I would call this a totalitarian, authoritarian, gulag-loving police state. Welcome to the Canada and BC of Stephen Harper and Gordon Campbell in 2010.

I’m not making up this nonsense.

Number 1 happened to hundreds of people in Toronto during the G20 in June. Numbers 2 and 3 happened in the last 4 days in Toronto to Alex Hundert and in BC to Betty Krawczyk, which you can read about here and here.

What are we supposed to do to get people’s attention to the arbitrary suspension of civil liberties?

  • use all caps?
  • write a sensational editorial title like “The Police State Date Rapes Canada”?
  • spam everyone?
  • scream at people at train stations and bus stops?
  • stop whining, and just join the apathetic masses?

This police state has slipped into Canada without significant criticism from the mainstream corporate media or the governing Conservative-Liberal coalition in Ottawa.

The goal is, of course, for the political leadership in Canada and BC to intimidate and terrorize the population so much that we choose to avoid public dissent, protest or even assembly.

The rule of law is an ass this year in Canada.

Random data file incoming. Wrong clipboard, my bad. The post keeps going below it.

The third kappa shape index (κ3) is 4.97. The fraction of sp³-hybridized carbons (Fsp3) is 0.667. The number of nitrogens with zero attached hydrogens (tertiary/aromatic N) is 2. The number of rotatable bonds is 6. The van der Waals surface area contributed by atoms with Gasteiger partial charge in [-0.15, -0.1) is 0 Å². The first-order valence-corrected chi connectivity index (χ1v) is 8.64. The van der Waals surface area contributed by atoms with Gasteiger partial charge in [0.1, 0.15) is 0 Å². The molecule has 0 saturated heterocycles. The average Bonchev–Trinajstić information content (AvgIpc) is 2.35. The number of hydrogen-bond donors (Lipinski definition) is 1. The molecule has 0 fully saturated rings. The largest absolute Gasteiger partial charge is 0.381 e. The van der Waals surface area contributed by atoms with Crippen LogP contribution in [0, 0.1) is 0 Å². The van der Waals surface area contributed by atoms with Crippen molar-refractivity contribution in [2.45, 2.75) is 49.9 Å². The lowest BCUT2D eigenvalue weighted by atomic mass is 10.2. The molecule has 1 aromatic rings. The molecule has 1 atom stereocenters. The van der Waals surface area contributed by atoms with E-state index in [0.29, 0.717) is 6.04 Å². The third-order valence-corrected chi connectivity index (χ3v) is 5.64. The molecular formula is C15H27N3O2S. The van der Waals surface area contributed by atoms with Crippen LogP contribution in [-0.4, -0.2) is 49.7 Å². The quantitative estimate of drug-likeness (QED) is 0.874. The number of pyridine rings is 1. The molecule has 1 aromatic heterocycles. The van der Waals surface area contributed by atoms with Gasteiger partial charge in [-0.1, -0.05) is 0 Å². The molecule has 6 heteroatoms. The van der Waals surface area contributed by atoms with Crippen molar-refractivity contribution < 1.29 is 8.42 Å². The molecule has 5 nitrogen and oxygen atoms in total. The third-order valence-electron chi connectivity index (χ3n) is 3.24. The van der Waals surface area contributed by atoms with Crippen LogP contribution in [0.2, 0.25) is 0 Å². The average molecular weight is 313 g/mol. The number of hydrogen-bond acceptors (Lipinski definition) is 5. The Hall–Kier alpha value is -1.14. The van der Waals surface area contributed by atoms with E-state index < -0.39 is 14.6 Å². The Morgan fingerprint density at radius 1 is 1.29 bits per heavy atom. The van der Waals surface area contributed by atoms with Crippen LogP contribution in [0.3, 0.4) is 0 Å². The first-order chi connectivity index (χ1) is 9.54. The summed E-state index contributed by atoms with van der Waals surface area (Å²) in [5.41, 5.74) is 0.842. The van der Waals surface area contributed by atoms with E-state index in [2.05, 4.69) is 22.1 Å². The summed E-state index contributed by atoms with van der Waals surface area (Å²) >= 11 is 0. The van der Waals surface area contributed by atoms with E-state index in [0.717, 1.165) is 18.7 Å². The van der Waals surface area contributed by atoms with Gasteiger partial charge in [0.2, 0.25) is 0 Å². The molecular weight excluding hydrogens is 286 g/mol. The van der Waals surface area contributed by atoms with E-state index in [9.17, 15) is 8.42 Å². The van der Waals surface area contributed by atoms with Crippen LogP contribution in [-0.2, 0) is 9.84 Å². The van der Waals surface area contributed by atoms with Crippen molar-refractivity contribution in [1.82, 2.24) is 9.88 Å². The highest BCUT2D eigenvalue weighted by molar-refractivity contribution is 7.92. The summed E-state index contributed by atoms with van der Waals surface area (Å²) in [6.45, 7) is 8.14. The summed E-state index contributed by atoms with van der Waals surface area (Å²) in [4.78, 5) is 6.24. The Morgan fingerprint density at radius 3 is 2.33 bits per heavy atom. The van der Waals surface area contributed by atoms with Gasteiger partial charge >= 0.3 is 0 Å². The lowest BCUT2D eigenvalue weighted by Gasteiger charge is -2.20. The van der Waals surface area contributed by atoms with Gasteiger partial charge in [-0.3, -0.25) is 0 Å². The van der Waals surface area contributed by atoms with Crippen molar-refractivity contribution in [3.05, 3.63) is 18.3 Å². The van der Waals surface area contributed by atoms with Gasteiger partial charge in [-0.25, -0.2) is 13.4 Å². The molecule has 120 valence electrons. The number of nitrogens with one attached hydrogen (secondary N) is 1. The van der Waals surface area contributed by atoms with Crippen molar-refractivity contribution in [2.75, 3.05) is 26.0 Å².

Our leaders openly mock it.

My hope is in Don Davies, NDP MP and vice-chair of the House of Commons Standing Committee on Public Safety and National Security. They will continue meeting soon to discuss the G20 debacle which threatened the fabric and principles of Canada’s democracy, and as of Friday night, is obviously a continuing threat. Contact him by email or here.

My other advice is for all of us to contact all the members of the House of Commons Public Safety Committee and let them know that the police do not have the right to arrest people under fictional laws. Nor are police allowed to arrest someone because they declare a public meeting at a public university to be a protest just to violate that person’s parole.